Attempts to Diminish RN Healthcare Benefits are Short Sighted

Mathew Keller, RN JD


By Mathew Keller, RN JD

MNA Regulatory and Nursing Policy Specialist

It is a common misconception that nurses get great healthcare at a reduced price through their employer. It makes sense. If I work at the car dealership, I get an employee discount on cars, right? Not so for employees in the healthcare field. Despite working with the sickest of the sick, despite having higher rates of work-related injuries and illnesses than any other industry, and despite putting themselves in harm’s way for the sake of their patients every single day, healthcare employees often have sub-par health insurance and access to healthcare.  As health systems seek to cut more and more costs, Minnesota nurses’ access to care may suffer. Because poor health benefits cost employers in the long run by inducing nurse turnover, and because nurses get sick or injured on the job more than any other profession, nurses’ healthcare benefits are the wrong place to look for cost savings.

Hospital Nurses Work in One of the Most Hazardous Environments in the US

According to the Bureau of Labor Statistics, hospitals are one of the most hazardous places to work, inducing 6.8 work-related injuries and illnesses per year for every 100 full-time employees.[1] That’s almost twice the rate for private industry as a whole. In fact, nurses are injured more than those working in professional services, manufacturing, and even construction fields. Granted, some of these injuries are best covered under Workers Compensation insurance. However, “workers comp” does not cover injuries which result in less than 3 day’s absence from work. Furthermore, studies have found that up to 24 percent of nurses take sick leave or switch shifts in order to recover from an unreported injury.[2] In the long run, a nurse’s health insurance ends up covering the cost of many injuries and illnesses sustained at work.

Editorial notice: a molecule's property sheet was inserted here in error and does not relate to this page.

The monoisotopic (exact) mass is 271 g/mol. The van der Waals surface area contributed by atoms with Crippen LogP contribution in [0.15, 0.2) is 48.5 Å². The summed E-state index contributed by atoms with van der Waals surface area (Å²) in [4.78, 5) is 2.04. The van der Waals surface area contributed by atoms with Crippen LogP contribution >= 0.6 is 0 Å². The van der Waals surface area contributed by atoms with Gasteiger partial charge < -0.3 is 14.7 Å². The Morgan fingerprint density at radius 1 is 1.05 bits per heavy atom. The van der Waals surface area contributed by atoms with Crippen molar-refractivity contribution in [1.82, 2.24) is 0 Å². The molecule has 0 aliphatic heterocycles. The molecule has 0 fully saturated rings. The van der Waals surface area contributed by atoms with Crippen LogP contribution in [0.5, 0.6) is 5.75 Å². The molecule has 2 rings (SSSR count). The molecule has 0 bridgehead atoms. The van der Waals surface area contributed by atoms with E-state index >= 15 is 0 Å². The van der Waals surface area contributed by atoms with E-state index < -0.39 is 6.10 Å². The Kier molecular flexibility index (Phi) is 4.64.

It makes sense, then, that the employers who are responsible for exposing nurses to such high rates of illness and injury have an obligation to provide reasonable health insurance to those nurses. It’s a reasonable cost of doing business in the healthcare sector. Ultimately, it’s also better for patients as well. Sick nurses equate to sick patients.  Studies have shown that caregiver fatigue, injury, and stress are tied to a higher risk of medication errors and patient infections.[3] Conversely, safer caregivers means happier patients: studies have shown higher patient satisfaction levels in hospitals where fewer nurses are dissatisfied or burned out.[4]

Attempts to Diminish Nurses’ Access to Healthcare are Short-Sighted

Health insurance is neither free or cheap. However, most Minnesota hospitals and health systems are experiencing record profits. For example, Allina Corporation profited $130.5 million dollars after expenses in 2015 and $146 million dollars the year before but is attempting to cut costs by slashing nurses’ health benefits.[5] Even if hospitals were experiencing a financial crunch, however, healthcare facilities need to factor in the long term cost savings of offering reasonable health benefits to its employees when they perform cost/benefit analyses.